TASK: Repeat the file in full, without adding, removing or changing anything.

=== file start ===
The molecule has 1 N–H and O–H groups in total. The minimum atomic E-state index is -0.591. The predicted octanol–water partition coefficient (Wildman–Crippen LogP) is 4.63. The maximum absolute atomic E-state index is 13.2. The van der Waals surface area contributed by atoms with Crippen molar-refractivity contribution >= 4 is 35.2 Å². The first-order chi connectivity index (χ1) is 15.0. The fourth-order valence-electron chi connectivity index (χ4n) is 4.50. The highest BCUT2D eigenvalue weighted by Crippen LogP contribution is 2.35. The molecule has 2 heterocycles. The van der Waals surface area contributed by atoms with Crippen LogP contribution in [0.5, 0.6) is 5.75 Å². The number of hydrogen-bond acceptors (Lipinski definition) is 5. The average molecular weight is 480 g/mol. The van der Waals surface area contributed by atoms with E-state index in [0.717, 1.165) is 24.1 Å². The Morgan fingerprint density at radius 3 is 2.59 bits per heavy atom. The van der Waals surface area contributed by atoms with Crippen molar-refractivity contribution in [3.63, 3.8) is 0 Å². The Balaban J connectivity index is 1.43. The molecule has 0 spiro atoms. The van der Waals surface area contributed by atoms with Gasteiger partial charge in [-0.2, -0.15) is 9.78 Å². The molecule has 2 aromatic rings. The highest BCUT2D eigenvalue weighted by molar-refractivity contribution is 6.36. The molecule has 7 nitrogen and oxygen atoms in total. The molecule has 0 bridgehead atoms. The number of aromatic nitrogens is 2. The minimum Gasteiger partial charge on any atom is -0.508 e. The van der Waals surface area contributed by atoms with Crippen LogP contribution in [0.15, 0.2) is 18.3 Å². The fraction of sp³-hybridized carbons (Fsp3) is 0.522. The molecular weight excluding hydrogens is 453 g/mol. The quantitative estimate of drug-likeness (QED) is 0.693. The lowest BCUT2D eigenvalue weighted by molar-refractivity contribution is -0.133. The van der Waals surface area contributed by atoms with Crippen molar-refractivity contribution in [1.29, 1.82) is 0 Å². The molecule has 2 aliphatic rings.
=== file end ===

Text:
The molecule has 1 N–H and O–H groups in total. The minimum atomic E-state index is -0.591. The predicted octanol–water partition coefficient (Wildman–Crippen LogP) is 4.63. The maximum absolute atomic E-state index is 13.2. The van der Waals surface area contributed by atoms with Crippen molar-refractivity contribution >= 4 is 35.2 Å². The first-order chi connectivity index (χ1) is 15.0. The fourth-order valence-electron chi connectivity index (χ4n) is 4.50. The highest BCUT2D eigenvalue weighted by Crippen LogP contribution is 2.35. The molecule has 2 heterocycles. The van der Waals surface area contributed by atoms with Crippen LogP contribution in [0.5, 0.6) is 5.75 Å². The number of hydrogen-bond acceptors (Lipinski definition) is 5. The average molecular weight is 480 g/mol. The van der Waals surface area contributed by atoms with E-state index in [0.717, 1.165) is 24.1 Å². The Morgan fingerprint density at radius 3 is 2.59 bits per heavy atom. The van der Waals surface area contributed by atoms with Crippen molar-refractivity contribution in [3.63, 3.8) is 0 Å². The Balaban J connectivity index is 1.43. The molecule has 0 spiro atoms. The van der Waals surface area contributed by atoms with Gasteiger partial charge in [-0.2, -0.15) is 9.78 Å². The molecule has 2 aromatic rings. The highest BCUT2D eigenvalue weighted by molar-refractivity contribution is 6.36. The molecule has 7 nitrogen and oxygen atoms in total. The molecule has 0 bridgehead atoms. The number of aromatic nitrogens is 2. The minimum Gasteiger partial charge on any atom is -0.508 e. The van der Waals surface area contributed by atoms with Crippen LogP contribution in [0.15, 0.2) is 18.3 Å². The fraction of sp³-hybridized carbons (Fsp3) is 0.522. The molecular weight excluding hydrogens is 453 g/mol. The quantitative estimate of drug-likeness (QED) is 0.693. The lowest BCUT2D eigenvalue weighted by molar-refractivity contribution is -0.133. The van der Waals surface area contributed by atoms with Crippen molar-refractivity contribution in [1.29, 1.82) is 0 Å². The molecule has 2 aliphatic rings.